Most of India’s highly-funded startups continue to be mired in losses, but a bootstrapped firm has just managed to post the highest ever profit for an Indian internet company.
Zerodha reported a profit of Rs. 1,122 crore in FY21. This is 2.6x more than the profit of Rs. 424 crore the company had reported in FY20. Zerodha’s revenues also rose 190 percent to Rs. 2,729 crore, up from Rs. 938 crore last year.
This is something Zerodha founder Nikhil Kamath has been predicting — he’s repeatedly said that stock broking businesses do well in bull markets. And the last financial year was exceptional for the stock markets — after the steep fall during the coronavirus pandemic, the markets rallied smartly, and touched new all-time highs. During the course of FY21, the markets rose nearly 80 percent, and seeing the gains, many new investors rushed in to invest.
Zerodha seems to have made hay during the period — Zerodha’s active clients more than doubled from 14.14 lakh in FY20 to around 34 lakh in FY21. These clients also paid Zerodha handsomely for using its services — about 82.5 percent of Zerodha’s operating revenue comes from brokerage fees and sale of tech products, and this vertical saw a rise of over three times from Rs. 718 crore in FY20 to Rs. 2,252.5 crore in FY21. This helped Zerodha grow its profits 2.6 times, even though its expenses too increased from Rs. 518 crore in FY20 to Rs. 1,260 crore in FY21.
These are the kind of numbers most Indian startups would kill for — most highly-funded startups currently make hundreds of crores of losses, and it might be a while before they ever start making money, much less make profits to the tune of a thousand crore. But Zerodha has always done things differently — while most other startups raise large amounts of funding to hypercharge their growth, Zerodha chose to grow slowly, and the original founders still own nearly the entire company. While most startups spend large sums of money on acquiring customers, Zerodha never spent money on marketing, and instead let its product do the talking. This focus on sustainable growth and long-term thinking seems to have worked, and Zerodha now stands heads and shoulders above its highly-funded competitors.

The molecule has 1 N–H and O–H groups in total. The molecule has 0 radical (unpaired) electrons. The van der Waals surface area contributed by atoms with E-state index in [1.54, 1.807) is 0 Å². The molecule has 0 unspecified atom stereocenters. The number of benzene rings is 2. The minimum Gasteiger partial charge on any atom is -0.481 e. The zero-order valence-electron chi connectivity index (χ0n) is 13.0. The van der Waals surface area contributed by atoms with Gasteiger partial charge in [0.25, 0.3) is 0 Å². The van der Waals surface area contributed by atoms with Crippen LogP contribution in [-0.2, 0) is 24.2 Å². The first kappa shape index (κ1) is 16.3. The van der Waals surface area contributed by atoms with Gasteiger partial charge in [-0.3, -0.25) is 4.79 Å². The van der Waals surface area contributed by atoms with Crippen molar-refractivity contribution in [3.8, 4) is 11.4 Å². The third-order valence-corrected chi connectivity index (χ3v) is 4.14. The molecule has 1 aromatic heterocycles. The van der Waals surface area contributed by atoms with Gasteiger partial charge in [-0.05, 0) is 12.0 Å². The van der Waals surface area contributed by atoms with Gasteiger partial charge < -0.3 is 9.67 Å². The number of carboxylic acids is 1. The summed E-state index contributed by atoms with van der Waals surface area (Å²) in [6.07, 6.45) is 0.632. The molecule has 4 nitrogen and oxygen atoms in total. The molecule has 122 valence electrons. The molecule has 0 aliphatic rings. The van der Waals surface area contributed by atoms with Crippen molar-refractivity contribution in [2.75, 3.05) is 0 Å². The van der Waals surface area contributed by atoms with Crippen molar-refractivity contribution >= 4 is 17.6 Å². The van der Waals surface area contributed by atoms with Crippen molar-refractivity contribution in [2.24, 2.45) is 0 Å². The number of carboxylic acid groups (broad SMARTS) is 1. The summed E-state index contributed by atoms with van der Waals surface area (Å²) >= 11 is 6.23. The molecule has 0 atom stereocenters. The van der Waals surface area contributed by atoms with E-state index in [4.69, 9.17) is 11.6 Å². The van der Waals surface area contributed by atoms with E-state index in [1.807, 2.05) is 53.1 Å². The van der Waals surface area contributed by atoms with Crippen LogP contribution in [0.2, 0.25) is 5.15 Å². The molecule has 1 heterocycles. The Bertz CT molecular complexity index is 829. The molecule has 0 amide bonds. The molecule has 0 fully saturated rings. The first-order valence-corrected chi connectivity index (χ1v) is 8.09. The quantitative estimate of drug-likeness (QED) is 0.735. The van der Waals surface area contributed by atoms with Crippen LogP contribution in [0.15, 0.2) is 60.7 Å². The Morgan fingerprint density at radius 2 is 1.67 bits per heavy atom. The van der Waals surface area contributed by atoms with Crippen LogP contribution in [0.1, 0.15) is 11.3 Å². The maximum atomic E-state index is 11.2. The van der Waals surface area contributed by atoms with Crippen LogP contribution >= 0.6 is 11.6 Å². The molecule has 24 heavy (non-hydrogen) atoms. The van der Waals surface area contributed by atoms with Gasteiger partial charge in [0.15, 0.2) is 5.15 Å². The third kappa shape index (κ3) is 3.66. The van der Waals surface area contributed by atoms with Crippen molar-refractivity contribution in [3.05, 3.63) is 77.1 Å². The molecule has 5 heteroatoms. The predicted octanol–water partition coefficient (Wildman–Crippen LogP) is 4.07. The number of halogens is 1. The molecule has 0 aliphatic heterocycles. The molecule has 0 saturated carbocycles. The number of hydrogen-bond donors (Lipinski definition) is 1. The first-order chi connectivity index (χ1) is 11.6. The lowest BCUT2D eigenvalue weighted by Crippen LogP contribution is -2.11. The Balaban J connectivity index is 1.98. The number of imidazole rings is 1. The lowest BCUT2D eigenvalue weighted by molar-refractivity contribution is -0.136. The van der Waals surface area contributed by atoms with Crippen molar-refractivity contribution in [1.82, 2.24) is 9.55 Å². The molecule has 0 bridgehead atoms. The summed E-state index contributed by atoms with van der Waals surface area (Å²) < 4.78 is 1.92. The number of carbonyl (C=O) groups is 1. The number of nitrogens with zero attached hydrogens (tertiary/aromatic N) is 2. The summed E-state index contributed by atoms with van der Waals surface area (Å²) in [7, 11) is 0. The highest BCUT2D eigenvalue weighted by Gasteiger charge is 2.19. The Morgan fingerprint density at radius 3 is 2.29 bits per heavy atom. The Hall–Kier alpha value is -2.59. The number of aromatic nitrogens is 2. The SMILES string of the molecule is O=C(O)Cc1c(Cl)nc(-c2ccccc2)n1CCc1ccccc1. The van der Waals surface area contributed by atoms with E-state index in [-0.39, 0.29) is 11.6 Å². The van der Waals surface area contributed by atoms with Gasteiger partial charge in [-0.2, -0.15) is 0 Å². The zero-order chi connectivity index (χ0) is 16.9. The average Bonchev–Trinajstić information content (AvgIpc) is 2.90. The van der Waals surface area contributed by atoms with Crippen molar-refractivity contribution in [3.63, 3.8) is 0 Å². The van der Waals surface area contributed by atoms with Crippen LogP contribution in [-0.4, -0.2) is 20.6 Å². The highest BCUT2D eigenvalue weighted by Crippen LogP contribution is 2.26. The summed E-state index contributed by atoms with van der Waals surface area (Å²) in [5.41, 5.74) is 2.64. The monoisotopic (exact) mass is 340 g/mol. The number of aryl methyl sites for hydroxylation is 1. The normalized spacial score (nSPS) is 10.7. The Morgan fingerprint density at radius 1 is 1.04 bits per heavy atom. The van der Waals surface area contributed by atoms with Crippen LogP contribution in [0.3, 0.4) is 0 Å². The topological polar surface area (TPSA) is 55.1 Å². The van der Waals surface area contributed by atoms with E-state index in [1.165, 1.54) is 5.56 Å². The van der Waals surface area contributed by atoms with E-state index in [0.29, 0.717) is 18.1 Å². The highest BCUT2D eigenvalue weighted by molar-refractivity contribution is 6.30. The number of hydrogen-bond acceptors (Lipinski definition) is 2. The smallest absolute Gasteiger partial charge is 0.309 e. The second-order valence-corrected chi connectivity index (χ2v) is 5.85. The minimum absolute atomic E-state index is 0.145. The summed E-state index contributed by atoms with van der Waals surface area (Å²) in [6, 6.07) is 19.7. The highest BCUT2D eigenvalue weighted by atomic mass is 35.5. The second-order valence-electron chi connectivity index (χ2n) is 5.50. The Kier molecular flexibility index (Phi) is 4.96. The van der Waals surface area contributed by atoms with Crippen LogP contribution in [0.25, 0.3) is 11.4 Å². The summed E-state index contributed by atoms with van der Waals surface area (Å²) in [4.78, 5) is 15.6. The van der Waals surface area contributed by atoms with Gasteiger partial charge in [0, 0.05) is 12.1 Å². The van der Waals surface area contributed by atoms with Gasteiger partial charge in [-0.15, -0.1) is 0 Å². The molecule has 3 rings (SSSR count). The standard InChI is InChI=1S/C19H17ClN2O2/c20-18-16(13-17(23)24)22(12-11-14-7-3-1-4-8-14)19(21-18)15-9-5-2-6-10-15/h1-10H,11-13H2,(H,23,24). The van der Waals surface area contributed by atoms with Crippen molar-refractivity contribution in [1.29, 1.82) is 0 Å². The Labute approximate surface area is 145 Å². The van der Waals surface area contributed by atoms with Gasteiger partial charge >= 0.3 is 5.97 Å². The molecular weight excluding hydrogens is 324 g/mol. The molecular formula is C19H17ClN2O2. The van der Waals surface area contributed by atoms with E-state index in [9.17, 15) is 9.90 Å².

But Zerodha also stands out in one other way — while most startups would be loath to predict a slowing of growth, Zerodha CEO Nithin Kamath has repeatedly stressed that when stock markets falter, stock broking companies see an immediate slowdown in their business as well. He’d been conservative throughout last year’s hype cycle — as most stock broking companies had raised large rounds from external investors, he’d gone ahead and said that it was the “stupidest time” to raise money, given how markets would soon correct, and the stock broking business would simultaneously cool down. The stock market slowdown already seems to be here — markets have already corrected more than 10 percent from their highs, and having raised no money, and with no external investor expectations to meet, Zerodha might be better placed to thrive in the downturn than its highly-funded competitors.